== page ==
After I spoke with Casson Trenor a couple of weeks ago, we both became aware of Martin Reed, who has just started a business called I Love Blue Sea. Mr. Reed is a retailer who’s doing the work for you, buying and selling seafood he has verified as sustainable.
There’s a lot of appeal in this business, which is only a few weeks old, and Web-based (the physical location is in San Francisco). Mr. Reed’s goal, other than to make a living, is “to be a pioneer in selling only sustainable seafood, and in being upfront about where things come from and how they’re caught.”
Sounds good. But I had two questions. One: How do you know what you’re buying? His answer: “We use all third party standards, like those of Greenpeace (nothing from the “red list”) and the Monterey Bay Aquarium (no “avoid” fish) ” If he knows that “pirating” (as illegal fishing is called) is big with a certain species, he won’t sell it at all. (Thus, no yellowfin.) And he is insisting that suppliers sell him only fish that can be traced — individually — through bills of lading and bar codes.
The second question concerns cost. The seafood on Mr. Reed’s site is quite fairly priced when you consider that it’s the kind of seafood we want to be buying. The selection is good, too – not as broad as in many big seafood markets, but then again, you’re not worrying about the source. There is occasionally some farm-raised fish where the wild resource is sustainable, and to me this doesn’t make sense, but remember he’s buying West Coast fish and I’m an East Coast person, so our experiences are different.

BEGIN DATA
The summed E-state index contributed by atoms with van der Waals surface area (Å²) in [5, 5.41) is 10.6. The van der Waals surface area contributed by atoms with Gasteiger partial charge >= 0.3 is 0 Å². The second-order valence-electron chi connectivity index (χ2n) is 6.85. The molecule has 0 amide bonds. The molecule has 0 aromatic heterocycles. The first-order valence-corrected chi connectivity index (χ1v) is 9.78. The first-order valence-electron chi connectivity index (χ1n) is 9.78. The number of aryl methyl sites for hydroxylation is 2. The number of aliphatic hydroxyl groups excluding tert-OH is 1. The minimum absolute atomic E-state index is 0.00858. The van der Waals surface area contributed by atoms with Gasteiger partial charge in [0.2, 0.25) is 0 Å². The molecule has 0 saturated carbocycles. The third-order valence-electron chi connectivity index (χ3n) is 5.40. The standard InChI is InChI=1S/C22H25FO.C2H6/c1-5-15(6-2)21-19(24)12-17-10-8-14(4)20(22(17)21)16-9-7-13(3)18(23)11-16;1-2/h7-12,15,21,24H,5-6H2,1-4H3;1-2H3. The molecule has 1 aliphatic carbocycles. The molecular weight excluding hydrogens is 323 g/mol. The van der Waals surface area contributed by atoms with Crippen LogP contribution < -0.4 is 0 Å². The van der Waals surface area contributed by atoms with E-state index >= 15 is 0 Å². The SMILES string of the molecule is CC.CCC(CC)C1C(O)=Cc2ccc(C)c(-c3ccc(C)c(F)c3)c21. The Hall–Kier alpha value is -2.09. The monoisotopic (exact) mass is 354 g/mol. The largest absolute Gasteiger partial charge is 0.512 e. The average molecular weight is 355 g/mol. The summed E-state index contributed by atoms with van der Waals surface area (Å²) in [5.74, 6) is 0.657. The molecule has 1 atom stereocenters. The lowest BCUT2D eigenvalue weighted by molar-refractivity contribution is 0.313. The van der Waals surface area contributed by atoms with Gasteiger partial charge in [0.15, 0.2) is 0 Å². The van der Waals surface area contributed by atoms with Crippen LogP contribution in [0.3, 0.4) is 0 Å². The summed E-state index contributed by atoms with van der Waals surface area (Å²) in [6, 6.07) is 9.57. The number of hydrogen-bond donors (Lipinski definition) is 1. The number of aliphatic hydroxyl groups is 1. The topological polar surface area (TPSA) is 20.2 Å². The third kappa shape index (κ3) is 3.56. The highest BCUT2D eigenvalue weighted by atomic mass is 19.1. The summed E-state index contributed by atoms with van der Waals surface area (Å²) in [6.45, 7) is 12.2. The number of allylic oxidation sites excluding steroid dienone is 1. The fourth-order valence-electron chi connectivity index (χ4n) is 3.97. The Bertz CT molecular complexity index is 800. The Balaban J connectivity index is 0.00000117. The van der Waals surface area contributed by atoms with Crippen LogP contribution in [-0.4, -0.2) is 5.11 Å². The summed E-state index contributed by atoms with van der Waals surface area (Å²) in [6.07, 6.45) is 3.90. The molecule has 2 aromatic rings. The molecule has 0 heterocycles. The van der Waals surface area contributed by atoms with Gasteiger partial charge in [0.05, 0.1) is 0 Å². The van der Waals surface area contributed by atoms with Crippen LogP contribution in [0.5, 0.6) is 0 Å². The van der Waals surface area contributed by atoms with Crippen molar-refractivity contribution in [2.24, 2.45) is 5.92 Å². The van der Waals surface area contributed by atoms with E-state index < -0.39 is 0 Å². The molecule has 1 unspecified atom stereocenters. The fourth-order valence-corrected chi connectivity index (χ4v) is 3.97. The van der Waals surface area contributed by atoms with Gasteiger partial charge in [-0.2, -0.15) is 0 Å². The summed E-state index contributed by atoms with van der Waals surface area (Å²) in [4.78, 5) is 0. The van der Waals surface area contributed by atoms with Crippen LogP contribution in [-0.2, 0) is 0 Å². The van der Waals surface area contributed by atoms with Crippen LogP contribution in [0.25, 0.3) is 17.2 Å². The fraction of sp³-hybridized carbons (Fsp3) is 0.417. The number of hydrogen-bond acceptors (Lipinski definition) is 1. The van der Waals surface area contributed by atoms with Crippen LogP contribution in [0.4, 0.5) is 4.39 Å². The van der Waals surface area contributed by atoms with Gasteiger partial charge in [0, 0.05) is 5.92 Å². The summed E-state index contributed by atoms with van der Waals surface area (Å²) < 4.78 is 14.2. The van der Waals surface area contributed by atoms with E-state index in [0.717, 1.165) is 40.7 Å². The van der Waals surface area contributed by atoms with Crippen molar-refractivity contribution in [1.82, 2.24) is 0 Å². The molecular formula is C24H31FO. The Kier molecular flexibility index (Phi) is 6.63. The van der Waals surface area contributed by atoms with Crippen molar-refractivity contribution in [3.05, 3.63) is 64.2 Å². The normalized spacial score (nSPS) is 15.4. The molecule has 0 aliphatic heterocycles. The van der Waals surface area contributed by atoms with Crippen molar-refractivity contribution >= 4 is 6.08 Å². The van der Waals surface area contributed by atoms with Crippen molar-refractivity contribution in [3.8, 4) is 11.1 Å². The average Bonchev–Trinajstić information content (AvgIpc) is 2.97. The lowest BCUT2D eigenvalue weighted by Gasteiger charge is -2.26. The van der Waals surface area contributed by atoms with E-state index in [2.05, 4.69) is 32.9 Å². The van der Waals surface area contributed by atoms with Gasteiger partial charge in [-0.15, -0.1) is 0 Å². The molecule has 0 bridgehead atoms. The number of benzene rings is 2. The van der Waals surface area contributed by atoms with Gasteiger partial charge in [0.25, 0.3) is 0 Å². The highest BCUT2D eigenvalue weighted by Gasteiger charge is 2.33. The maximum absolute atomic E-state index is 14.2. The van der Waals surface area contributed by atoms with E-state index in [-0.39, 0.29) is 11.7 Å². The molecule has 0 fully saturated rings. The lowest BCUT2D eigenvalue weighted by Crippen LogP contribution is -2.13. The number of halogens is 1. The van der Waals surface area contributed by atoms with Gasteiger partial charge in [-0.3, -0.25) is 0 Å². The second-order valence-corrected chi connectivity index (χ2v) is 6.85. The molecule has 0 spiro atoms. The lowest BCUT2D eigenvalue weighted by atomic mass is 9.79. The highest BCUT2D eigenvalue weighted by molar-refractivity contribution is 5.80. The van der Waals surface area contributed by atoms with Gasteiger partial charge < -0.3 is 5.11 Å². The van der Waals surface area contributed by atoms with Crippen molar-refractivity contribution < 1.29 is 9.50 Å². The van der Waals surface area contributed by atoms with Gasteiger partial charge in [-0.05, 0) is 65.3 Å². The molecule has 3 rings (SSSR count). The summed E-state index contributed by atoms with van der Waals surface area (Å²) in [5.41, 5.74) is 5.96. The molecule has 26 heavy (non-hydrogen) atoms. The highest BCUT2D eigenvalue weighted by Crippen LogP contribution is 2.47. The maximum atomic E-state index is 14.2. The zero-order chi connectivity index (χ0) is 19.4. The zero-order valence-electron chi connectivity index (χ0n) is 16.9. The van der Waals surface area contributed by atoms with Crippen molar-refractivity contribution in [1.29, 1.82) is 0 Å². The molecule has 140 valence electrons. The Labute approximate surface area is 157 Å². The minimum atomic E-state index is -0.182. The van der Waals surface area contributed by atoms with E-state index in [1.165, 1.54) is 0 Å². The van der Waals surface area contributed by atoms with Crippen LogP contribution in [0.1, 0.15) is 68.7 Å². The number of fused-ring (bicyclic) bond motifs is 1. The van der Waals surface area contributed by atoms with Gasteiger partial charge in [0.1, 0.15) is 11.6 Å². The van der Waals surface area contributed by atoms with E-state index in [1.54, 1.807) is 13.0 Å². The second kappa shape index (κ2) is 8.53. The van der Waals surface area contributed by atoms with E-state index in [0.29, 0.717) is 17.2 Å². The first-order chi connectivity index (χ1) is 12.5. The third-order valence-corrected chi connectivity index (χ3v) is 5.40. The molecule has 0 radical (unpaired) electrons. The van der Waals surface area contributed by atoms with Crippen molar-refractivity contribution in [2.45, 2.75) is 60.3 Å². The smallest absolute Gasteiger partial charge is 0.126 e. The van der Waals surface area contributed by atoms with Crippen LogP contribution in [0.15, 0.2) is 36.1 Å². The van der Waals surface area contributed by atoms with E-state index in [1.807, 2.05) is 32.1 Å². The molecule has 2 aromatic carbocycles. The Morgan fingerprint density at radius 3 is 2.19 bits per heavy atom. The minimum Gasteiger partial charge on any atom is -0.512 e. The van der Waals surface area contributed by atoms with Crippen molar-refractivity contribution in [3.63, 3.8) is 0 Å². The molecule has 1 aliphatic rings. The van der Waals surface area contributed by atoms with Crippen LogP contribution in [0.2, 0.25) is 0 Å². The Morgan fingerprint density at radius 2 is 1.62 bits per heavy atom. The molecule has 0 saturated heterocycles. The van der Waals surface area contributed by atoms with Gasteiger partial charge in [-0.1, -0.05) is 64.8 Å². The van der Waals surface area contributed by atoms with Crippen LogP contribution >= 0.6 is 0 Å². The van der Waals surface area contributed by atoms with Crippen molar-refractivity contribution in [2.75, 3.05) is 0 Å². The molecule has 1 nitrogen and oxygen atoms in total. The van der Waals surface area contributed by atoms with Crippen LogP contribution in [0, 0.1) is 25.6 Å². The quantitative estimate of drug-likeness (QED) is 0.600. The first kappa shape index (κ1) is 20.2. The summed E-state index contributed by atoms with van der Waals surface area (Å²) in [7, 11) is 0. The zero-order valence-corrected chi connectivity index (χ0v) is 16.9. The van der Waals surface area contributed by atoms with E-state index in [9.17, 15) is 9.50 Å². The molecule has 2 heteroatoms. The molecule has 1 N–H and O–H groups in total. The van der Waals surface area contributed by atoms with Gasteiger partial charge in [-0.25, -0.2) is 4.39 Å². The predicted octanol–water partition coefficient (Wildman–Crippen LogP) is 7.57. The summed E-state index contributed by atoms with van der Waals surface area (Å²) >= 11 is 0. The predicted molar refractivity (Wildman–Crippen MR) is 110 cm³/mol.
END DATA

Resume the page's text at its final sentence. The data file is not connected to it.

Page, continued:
But the shipping necessarily includes frozen gel-packs and insulated boxes, which add considerably to weight and volume — thus making overnight Fedex charges high: fifty bucks, in the case of my sample order, which was for fish that cost about the same amount.
This is obviously not Mr. Reed’s fault, but it is his problem. He acknowledges this, but says that “After you get to five or ten pounds of product your order will be less expensive than if you bought a similar product at a supermarket.” I don’t know about that, but what is for sure is that, as he says, “There aren’t similar offerings in most parts of the country.”
Mr. Reed says, “We want to change the way the seafood industry works,” and I believe this is our only hope. If you think about what the word “sustainable” means, and you accept the notion that for the most part, the current state of the seafood industry is anything but, it is accountability on the part of purchasers that can move the industry in the right direction. And by taking on a bigger share of the responsibility, retailers like Mr. Reed make it easier for consumers to do the right thing.